The politics of the Washington Redskins name controversy

Native American tribes, including the Blackfeet and the Sioux, make up 6 percent of Montana’s population, according to the U.S. census. And the “other” vote (most of which is Native American in Montana) was 6 percent of the electorate in 2012, going 3-1 for the U.S. Senate incumbent, Democrat Jon Tester. The “other” vote in Montana was 5 percent in 2006, the most recent midterm with a Senate election in the state before 2012.

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So, Democrats have little room for improvement in terms of turnout or vote percentage in Big Sky Country. Even if this year’s Democratic candidate, incumbent John Walsh, doubled Tester’s margin with Native American voters, he’d only have expanded Tester’s overall margin by 3 percentage points. That isn’t nothing, but in recent polls, Walsh is down by more than 15 points to Republican Steve Daines.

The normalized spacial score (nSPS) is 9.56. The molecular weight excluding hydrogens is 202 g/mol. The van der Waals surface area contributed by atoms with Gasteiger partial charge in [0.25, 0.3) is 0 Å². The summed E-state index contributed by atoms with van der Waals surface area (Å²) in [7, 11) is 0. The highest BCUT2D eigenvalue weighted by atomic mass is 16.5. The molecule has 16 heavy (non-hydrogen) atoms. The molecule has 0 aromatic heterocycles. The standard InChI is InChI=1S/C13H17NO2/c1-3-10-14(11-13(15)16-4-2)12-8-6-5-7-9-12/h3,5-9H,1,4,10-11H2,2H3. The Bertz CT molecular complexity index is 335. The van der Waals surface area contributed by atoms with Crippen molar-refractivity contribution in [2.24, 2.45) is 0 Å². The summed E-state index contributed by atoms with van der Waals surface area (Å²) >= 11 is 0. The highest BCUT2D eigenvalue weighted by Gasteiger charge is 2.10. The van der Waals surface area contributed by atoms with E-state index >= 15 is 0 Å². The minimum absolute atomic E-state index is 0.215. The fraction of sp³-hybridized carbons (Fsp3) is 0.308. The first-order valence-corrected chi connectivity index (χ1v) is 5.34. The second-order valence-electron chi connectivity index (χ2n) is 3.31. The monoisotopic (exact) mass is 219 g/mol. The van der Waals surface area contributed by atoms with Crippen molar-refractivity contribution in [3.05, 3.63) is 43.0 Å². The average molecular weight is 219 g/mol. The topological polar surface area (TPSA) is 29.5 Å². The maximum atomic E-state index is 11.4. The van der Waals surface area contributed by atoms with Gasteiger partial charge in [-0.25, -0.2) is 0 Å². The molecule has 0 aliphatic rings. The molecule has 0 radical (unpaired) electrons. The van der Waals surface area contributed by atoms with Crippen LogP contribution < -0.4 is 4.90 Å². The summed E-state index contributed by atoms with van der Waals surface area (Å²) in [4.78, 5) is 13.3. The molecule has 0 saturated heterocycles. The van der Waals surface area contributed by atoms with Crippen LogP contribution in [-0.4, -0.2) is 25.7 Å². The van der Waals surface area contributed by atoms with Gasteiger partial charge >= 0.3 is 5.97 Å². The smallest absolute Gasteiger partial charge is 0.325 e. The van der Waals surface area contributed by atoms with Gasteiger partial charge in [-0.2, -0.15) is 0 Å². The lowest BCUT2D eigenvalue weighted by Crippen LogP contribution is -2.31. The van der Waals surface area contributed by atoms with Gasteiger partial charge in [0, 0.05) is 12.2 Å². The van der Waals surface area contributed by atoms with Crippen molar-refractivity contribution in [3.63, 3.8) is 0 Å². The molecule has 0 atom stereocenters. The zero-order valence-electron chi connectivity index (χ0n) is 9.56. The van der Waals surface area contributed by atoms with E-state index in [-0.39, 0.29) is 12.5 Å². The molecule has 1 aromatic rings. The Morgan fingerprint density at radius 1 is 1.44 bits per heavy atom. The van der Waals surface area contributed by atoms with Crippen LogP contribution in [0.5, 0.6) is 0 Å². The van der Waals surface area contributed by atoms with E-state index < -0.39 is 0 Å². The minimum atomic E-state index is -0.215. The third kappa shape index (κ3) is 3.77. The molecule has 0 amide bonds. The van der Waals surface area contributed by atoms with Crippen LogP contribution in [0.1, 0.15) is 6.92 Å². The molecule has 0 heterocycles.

Alaska Natives play a bigger role in their state’s elections; they make up about 15 percent of Alaska’s population. Moreover, Alaska’s 2014 Senate race is much more competitive than Montana’s. According to the federal government’s Current Population Survey, the “other” vote (mostly Alaska Native) has made up about 15 percent of eligible voters and 12 percent of actual voters, on average, in the past three midterm elections. So there is slight room for improvement in turnout, but not much.

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